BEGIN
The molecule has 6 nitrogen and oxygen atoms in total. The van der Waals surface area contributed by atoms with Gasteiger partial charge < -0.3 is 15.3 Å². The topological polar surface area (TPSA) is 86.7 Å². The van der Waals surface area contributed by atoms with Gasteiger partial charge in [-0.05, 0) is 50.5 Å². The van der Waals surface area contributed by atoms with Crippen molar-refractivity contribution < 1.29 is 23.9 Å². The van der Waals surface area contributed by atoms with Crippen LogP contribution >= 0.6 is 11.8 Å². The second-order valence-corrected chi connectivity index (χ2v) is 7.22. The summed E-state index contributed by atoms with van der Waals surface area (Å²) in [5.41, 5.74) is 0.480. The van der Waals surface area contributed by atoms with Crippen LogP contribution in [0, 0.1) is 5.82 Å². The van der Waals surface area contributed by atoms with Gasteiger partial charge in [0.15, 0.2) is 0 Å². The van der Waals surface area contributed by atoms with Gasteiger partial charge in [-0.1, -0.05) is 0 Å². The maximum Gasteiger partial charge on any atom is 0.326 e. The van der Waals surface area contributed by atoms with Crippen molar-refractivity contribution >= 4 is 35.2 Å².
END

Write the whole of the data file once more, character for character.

The molecule has 6 nitrogen and oxygen atoms in total. The van der Waals surface area contributed by atoms with Gasteiger partial charge < -0.3 is 15.3 Å². The topological polar surface area (TPSA) is 86.7 Å². The van der Waals surface area contributed by atoms with Gasteiger partial charge in [-0.05, 0) is 50.5 Å². The van der Waals surface area contributed by atoms with Crippen molar-refractivity contribution < 1.29 is 23.9 Å². The van der Waals surface area contributed by atoms with Crippen LogP contribution >= 0.6 is 11.8 Å². The second-order valence-corrected chi connectivity index (χ2v) is 7.22. The summed E-state index contributed by atoms with van der Waals surface area (Å²) in [5.41, 5.74) is 0.480. The van der Waals surface area contributed by atoms with Crippen LogP contribution in [0, 0.1) is 5.82 Å². The van der Waals surface area contributed by atoms with Gasteiger partial charge in [0.15, 0.2) is 0 Å². The van der Waals surface area contributed by atoms with Gasteiger partial charge in [-0.1, -0.05) is 0 Å². The maximum Gasteiger partial charge on any atom is 0.326 e. The van der Waals surface area contributed by atoms with Crippen molar-refractivity contribution >= 4 is 35.2 Å².